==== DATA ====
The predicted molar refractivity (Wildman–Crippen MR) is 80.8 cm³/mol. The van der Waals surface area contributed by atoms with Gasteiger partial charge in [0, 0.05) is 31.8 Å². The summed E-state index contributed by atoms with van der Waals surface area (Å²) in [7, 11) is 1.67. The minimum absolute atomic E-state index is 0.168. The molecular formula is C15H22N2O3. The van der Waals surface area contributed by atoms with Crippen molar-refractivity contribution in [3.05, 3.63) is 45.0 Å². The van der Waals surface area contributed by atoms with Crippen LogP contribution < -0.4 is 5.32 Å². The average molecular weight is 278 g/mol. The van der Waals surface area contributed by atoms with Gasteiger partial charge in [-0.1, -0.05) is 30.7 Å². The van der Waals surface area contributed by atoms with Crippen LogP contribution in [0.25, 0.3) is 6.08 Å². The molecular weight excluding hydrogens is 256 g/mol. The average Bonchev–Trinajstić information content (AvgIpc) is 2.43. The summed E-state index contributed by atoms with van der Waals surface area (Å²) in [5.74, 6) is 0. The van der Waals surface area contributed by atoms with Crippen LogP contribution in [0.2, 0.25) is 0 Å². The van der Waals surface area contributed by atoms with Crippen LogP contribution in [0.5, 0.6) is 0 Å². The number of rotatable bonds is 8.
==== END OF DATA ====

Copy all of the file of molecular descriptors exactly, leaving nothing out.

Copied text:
The predicted molar refractivity (Wildman–Crippen MR) is 80.8 cm³/mol. The van der Waals surface area contributed by atoms with Gasteiger partial charge in [0, 0.05) is 31.8 Å². The summed E-state index contributed by atoms with van der Waals surface area (Å²) in [7, 11) is 1.67. The minimum absolute atomic E-state index is 0.168. The molecular formula is C15H22N2O3. The van der Waals surface area contributed by atoms with Crippen molar-refractivity contribution in [3.05, 3.63) is 45.0 Å². The van der Waals surface area contributed by atoms with Crippen LogP contribution < -0.4 is 5.32 Å². The average molecular weight is 278 g/mol. The van der Waals surface area contributed by atoms with Gasteiger partial charge in [-0.1, -0.05) is 30.7 Å². The van der Waals surface area contributed by atoms with Crippen LogP contribution in [0.25, 0.3) is 6.08 Å². The molecular weight excluding hydrogens is 256 g/mol. The average Bonchev–Trinajstić information content (AvgIpc) is 2.43. The summed E-state index contributed by atoms with van der Waals surface area (Å²) in [5.74, 6) is 0. The van der Waals surface area contributed by atoms with Crippen LogP contribution in [0.2, 0.25) is 0 Å². The van der Waals surface area contributed by atoms with Crippen LogP contribution in [0.5, 0.6) is 0 Å². The number of rotatable bonds is 8.